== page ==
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Thursday, April 29, 2021


 On the side of Beth's house, built on top of a wreath, a house finch nest with tiny baby birds. 


Swallows are abundant, even in downtown Lawrence. Hawks are also commonly seen this time of year. 


It looked like it was going to rain so I cut my walk on the wetlands short. I stopped to get birdseed, and it was raining by then. By the time I drove home, the rain was torrential. I had to wait in my car five minutes before going inside, and I still got wet just in those 30 seconds from car to front door.  


A bird with yellow markings I didn't see long enough to identify. Some kind of warbler? Also, a reddish sparrow (or something). I got a good long look at them, as there were several on the path and nearby bushes, but they didn't look like anything on my bird app. There was some kind of cormorant (or something) in a tree. It looked somewhat like a crow, but with a much longer neck. Not being able to identify birds, or making erroneous identifications, is an inevitable part of the process.  I can embrace my ignorance because it simply is information about how much I know, or don't.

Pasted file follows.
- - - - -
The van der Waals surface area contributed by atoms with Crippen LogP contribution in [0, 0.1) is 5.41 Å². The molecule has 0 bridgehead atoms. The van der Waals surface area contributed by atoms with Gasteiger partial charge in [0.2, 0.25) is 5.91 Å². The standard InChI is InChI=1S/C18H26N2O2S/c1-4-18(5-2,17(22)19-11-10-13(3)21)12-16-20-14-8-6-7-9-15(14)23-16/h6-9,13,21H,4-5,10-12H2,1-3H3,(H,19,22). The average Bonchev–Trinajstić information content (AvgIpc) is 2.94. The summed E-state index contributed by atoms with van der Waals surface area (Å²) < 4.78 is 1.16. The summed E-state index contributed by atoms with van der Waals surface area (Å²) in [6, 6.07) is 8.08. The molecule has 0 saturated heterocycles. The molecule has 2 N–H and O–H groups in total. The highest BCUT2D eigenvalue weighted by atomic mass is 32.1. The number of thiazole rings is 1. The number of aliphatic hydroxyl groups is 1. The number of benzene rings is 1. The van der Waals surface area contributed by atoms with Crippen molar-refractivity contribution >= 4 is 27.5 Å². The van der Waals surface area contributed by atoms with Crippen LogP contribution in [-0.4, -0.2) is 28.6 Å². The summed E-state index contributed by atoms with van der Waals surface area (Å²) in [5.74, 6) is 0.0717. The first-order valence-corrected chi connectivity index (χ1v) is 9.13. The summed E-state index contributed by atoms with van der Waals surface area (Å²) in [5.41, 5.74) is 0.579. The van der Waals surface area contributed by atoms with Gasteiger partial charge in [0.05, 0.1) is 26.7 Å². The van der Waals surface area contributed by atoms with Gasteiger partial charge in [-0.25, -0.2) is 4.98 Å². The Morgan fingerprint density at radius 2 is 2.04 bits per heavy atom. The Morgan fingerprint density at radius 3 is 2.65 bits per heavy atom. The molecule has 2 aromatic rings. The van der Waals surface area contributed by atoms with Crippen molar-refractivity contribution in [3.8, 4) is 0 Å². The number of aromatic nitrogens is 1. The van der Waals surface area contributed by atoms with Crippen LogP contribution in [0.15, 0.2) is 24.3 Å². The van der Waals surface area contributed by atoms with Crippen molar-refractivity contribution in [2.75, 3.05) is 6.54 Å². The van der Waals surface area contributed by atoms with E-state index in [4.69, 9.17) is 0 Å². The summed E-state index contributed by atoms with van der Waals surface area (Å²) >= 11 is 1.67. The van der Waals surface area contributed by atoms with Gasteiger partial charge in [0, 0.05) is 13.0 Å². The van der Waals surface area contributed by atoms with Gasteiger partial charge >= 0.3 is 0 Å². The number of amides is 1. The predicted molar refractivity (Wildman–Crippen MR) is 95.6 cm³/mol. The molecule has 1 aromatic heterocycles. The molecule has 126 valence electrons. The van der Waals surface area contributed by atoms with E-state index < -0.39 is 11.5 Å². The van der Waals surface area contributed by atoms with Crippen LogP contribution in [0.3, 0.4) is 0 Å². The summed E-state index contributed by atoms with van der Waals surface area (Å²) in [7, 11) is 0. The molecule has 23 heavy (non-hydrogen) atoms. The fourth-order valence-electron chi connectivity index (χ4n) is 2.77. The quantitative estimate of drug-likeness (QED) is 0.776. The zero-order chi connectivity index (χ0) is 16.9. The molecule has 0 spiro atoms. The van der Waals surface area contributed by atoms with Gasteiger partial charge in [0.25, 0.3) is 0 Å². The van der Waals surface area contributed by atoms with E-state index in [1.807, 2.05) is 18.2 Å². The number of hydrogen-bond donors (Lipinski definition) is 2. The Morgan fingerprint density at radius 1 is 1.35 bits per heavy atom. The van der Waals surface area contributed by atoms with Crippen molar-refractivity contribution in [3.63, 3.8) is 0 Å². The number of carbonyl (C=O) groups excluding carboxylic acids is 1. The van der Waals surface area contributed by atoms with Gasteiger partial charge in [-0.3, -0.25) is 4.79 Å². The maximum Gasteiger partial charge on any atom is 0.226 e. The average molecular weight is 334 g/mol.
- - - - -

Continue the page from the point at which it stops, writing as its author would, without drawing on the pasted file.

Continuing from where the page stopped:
Thomas Basbøll said...

Warblers always remind me of Juliana Spahr.

"We learned and we loved the black sandshell, the ash, the american
bittern, the harelip sucker, the yellow bullhead, the beech,
the great blue heron, the dobsonfly larva, the water penny
larva, the birch, the redhead, the white catspaw, the elephant
ear, the buckeye ... the warbler ... "

"Gentle now white bass, predaceous diving beetle, hawthorn, scud,
salamander mussel, hazelnut, warbler, mapleleaf, american
eel, hemlock, speckled chub,

don't add to heartache."

But I really wish I knew how to recognize them in the world. It's just a word association for me. How much richer my life would be if that whole poem came to me looking at birds!

Jonathan said...

I'm going to use that one for my ornithology project, which I have no idea what will entail yet.